April 2009 Archives

Rocky Mountain Lawyster


I passed the Colorado Bar Exam. To celebrate, here is a video of a headless Japanese guitarist playing Lucca's theme from Chrono Trigger:

Before I get into my latest allergy adventures, the Supreme Court handed down a significant ruling regarding FCC indecency regulation today, which I'll probably blog about later. The short version is: (1) The FCC's abrupt adoption of its fleeting expletives rule was kosher under Administrative Law principles; (2) the Supreme Court dodged the First Amendment issue; (3) Thomas isn't down with Red Lion and Pacifica, and (4) Stevens is (having authored Pacifica, after all).

Anyway. Four years ago I had an allergy test done in Walnut Creek and learned that I wasn't allergic to nuts, setting off what can only be described as an unbridled nut bonanza that continues to this day. Yesterday I had another allergist appointment here in Colorado, and was hoping that, just maybe, my peanut allergy had magically disappeared.

I didn't end up getting a scratch test yesterday, but I did learn a bunch of things about myself, my imminent future, and the great state of Colorado. And here they are:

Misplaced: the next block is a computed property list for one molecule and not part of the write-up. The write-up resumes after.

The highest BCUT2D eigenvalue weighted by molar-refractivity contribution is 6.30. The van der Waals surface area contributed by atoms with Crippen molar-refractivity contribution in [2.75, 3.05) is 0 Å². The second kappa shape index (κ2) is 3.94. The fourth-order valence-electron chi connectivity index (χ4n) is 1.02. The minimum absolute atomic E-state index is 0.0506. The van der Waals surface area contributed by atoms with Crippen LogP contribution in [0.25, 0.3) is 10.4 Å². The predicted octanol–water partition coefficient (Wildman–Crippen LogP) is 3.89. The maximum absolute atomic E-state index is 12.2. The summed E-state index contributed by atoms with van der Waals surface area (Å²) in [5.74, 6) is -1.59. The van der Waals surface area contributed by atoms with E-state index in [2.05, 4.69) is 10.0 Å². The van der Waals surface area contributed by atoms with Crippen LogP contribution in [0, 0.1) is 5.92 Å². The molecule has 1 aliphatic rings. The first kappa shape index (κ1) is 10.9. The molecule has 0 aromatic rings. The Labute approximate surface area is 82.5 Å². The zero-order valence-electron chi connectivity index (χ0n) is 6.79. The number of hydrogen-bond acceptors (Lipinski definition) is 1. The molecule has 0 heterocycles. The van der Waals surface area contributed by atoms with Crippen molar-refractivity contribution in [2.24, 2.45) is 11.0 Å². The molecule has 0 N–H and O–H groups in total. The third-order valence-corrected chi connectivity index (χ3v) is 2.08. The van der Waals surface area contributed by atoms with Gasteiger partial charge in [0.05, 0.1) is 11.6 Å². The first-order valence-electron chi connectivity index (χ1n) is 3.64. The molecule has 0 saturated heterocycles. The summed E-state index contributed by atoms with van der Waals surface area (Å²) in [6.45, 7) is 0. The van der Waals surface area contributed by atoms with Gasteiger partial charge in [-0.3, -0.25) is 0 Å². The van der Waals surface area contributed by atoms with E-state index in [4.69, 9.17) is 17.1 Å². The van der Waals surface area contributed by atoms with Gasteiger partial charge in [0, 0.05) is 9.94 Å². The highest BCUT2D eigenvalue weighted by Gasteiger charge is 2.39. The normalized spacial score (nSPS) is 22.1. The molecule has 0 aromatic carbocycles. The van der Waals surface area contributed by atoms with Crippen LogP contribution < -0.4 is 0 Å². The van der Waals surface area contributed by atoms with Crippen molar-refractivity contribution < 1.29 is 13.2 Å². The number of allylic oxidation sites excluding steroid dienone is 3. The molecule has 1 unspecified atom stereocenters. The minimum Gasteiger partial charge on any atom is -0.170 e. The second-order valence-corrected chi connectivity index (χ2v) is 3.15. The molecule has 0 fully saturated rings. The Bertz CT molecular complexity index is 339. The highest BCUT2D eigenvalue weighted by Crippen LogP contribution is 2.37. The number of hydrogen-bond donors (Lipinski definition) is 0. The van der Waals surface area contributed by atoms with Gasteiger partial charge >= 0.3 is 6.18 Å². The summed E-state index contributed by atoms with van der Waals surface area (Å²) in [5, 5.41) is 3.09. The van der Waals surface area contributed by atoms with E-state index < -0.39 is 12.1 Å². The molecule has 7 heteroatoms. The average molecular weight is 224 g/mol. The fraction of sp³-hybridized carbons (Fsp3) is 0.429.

- There are no dust mites in Colorado. The air is too dry. This is pretty awesome, since I am severely allergic to dust mites (or, more precisely, their poo).

- Telling your allergist that your cats sleep on your bed is like telling your dentist that you don't floss. The same degree of guilt on your end and head-shaking disapproval on theirs.

- When I told my allergist that I've been eating nuts for four years, she asked "Which nuts?", and I blew the perfect opportunity to bust out a Harlan Pepper impression - "Hazel nut. Cashew nut. Macadamia nut. Pistachio nut. Red pistachio nut. Natural, all natural white pistachio nut."

- My incessant throat-clearing, and possibly my asthma symptoms, are likely the result of vocal chord dysfunction, which has gone undiagnosed for thirty years. The treatment for this is speech therapy, which I don't know what to expect from. Though I have to say a trial lawyer in speech therapy seems a little incongruous. More reason to spend as much time behind the scenes as I can.

- In addition to the speech therapy, the allergist wants to give me a test that will confirm whether or not I have bona fide asthma. This test goes by the ominous names "bronchial provocation" and "methacholine challenge." The test sounds like something out of Jay Bybee's torture memos -- They lock you in a plexiglas box and pipe in a gas called methacholine. The sole function of this gas is to trigger asthma attacks in people who have asthma. If I don't react to the gas, I'm clean. If I do react to the gas, which is highly likely, presumably they give me some albuterol to open my lungs back up instead of just clapping their hands, saying "Well, there's that," and leaving the room.